Serica Energy’s boss said yesterday that the oil firm is “recruiting like mad” as it prepares to open new operational headquarters in Aberdeen.
Chief executive Mitch Flegg said staff members should move into the office in the first half of August and that the premises are currently being fitted out.
Mr Flegg said the business was “very close” to announcing the location.
The office will house about 50 employees at first, made up of a combination of new recruits and people who are moving across from BP as part of an acquisition.
Mr Flegg said the company was looking to fill 20-30 positions in Aberdeen and that a number of people have already been hired.
He was speaking after Serica revealed it had submitted a field development plan (FDP) for the Columbus field.
Serica has been trying to develop the field ever since its discovery in the central North Sea in 2006, but has been thwarted until now.
Mr Flegg said he was “very pleased” that his team had managed to complete and submit the FDP so quickly, given that the firm only settled on a preferred export route three months ago.
Serica had been considering exporting Columbus gas via Chrysaor’s Lomond platform, but talks with the Arran project partners led to a better commercial deal.
The Columbus project involves a single subsea well connected to a proposed pipeline between the nearby Arran field – operated by Dana Petroleum − and Shell’s Shearwater platform.
First oil is slated for the second quarter of 2021, though the timing hinges on the Arran-Shearwater pipeline being commissioned in the third quarter of 2020.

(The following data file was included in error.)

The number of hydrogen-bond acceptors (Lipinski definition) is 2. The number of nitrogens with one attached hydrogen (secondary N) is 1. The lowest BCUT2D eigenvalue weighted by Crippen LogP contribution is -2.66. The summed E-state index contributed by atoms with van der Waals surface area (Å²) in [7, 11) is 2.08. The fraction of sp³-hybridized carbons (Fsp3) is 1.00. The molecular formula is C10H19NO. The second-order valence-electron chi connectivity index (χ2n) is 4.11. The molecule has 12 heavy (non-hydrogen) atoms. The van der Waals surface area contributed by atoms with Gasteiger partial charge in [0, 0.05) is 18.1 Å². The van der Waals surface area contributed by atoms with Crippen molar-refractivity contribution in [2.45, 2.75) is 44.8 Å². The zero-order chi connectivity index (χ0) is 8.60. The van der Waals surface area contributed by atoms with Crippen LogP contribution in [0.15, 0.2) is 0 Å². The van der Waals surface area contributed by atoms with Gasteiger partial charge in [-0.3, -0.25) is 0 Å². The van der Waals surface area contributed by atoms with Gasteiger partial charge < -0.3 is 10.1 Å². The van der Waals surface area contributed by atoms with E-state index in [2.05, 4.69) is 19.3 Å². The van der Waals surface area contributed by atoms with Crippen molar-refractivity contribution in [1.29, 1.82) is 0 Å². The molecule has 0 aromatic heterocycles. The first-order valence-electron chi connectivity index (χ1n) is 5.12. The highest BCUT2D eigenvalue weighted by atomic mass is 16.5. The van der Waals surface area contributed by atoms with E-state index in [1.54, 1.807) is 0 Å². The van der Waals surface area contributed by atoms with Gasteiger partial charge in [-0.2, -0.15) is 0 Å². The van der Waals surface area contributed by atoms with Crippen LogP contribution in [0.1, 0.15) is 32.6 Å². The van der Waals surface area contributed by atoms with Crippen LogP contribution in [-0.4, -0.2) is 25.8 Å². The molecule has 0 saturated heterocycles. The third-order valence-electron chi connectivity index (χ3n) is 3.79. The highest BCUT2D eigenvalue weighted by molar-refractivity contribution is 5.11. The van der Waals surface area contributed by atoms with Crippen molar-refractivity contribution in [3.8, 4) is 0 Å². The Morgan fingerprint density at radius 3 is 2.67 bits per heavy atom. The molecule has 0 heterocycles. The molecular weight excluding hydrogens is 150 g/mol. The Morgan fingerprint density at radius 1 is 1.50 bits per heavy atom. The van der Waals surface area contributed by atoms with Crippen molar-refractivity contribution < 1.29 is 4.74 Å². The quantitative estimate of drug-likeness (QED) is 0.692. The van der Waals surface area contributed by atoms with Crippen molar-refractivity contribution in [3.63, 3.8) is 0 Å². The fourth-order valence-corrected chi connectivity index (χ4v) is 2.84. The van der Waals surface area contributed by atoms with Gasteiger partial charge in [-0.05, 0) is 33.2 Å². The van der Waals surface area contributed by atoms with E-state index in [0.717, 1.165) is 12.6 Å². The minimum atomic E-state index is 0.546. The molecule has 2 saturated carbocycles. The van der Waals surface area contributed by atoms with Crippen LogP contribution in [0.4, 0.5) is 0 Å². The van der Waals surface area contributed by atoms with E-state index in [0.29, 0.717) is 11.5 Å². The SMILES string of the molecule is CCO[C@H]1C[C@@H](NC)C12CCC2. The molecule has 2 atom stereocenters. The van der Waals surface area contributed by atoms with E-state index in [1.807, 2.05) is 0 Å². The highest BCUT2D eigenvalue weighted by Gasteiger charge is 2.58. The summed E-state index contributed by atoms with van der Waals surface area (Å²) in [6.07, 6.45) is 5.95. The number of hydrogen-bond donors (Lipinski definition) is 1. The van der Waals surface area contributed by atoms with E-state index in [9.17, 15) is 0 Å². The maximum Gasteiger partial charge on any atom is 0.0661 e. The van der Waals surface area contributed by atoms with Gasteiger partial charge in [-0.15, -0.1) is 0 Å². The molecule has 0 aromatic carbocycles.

Mr Flegg said Serica was working closely with the Arran partners and was “comfortable with what they’re doing”.
Final approval of the FDP and the recently submitted environmental statement are expected before the end of September 2018.
Serica, as operator, has a 50% stake in Columbus, while Endeavour Energy and EOG Resources have 25% each.
The field is thought to be capable of producing 12.6 million barrels of oil equivalent.
Mr Flegg said: “This development will enhance our understanding of acreage to the west of Columbus which was recently awarded to the Company in the UK 30th Licence Round. Prospects have been identified using advanced seismic interpretation techniques and these provide additional exploration potential in the area.”
Serica also reiterated that its acquisition of BP’s stakes in the Bruce, Keith and Rhum fields was expected to go through in the third quarter of 2018.
Doubt was cast on the deal in May when Serica said it was “evaluating the implications” of US President Donald Trump’s decision to re-impose sanctions on Iran.
Iran’s national oil company owns 50% of the Rhum field.
Serica previously said it was working with BP to obtain dispensation from the US authorities “to ensure ongoing safe and efficient operations” on Rhum.